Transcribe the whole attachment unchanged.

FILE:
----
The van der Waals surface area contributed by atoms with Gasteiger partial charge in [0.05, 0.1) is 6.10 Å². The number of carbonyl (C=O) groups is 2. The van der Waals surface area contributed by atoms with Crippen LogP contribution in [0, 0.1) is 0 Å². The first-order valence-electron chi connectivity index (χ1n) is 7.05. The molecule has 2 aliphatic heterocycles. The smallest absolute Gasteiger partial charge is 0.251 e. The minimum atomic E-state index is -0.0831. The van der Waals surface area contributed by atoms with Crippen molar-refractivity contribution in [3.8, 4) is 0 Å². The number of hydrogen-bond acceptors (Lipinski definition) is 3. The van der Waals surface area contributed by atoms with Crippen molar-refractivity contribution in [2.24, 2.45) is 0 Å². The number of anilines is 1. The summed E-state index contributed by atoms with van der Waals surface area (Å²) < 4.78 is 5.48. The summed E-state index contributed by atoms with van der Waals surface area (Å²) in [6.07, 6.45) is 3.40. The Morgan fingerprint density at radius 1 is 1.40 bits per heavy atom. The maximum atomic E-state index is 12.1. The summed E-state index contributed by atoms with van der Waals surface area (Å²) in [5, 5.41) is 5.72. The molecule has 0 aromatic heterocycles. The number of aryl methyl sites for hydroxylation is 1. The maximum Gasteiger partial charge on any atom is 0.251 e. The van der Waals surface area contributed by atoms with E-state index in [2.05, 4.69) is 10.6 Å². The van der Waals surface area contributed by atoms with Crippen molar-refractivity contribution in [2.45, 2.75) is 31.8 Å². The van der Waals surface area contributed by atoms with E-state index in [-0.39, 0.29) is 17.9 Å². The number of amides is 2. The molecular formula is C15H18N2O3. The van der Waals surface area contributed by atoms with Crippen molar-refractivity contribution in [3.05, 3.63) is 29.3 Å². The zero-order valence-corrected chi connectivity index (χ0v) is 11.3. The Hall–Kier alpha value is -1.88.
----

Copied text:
The van der Waals surface area contributed by atoms with Gasteiger partial charge in [0.05, 0.1) is 6.10 Å². The number of carbonyl (C=O) groups is 2. The van der Waals surface area contributed by atoms with Crippen LogP contribution in [0, 0.1) is 0 Å². The first-order valence-electron chi connectivity index (χ1n) is 7.05. The molecule has 2 aliphatic heterocycles. The smallest absolute Gasteiger partial charge is 0.251 e. The minimum atomic E-state index is -0.0831. The van der Waals surface area contributed by atoms with Crippen molar-refractivity contribution in [3.8, 4) is 0 Å². The number of hydrogen-bond acceptors (Lipinski definition) is 3. The van der Waals surface area contributed by atoms with Crippen molar-refractivity contribution in [2.24, 2.45) is 0 Å². The number of anilines is 1. The summed E-state index contributed by atoms with van der Waals surface area (Å²) < 4.78 is 5.48. The summed E-state index contributed by atoms with van der Waals surface area (Å²) in [6.07, 6.45) is 3.40. The Morgan fingerprint density at radius 1 is 1.40 bits per heavy atom. The maximum atomic E-state index is 12.1. The summed E-state index contributed by atoms with van der Waals surface area (Å²) in [5, 5.41) is 5.72. The molecule has 0 aromatic heterocycles. The number of aryl methyl sites for hydroxylation is 1. The maximum Gasteiger partial charge on any atom is 0.251 e. The van der Waals surface area contributed by atoms with E-state index in [2.05, 4.69) is 10.6 Å². The van der Waals surface area contributed by atoms with Crippen molar-refractivity contribution in [2.45, 2.75) is 31.8 Å². The van der Waals surface area contributed by atoms with E-state index in [-0.39, 0.29) is 17.9 Å². The number of amides is 2. The molecular formula is C15H18N2O3. The van der Waals surface area contributed by atoms with Crippen molar-refractivity contribution in [3.05, 3.63) is 29.3 Å². The zero-order valence-corrected chi connectivity index (χ0v) is 11.3. The Hall–Kier alpha value is -1.88.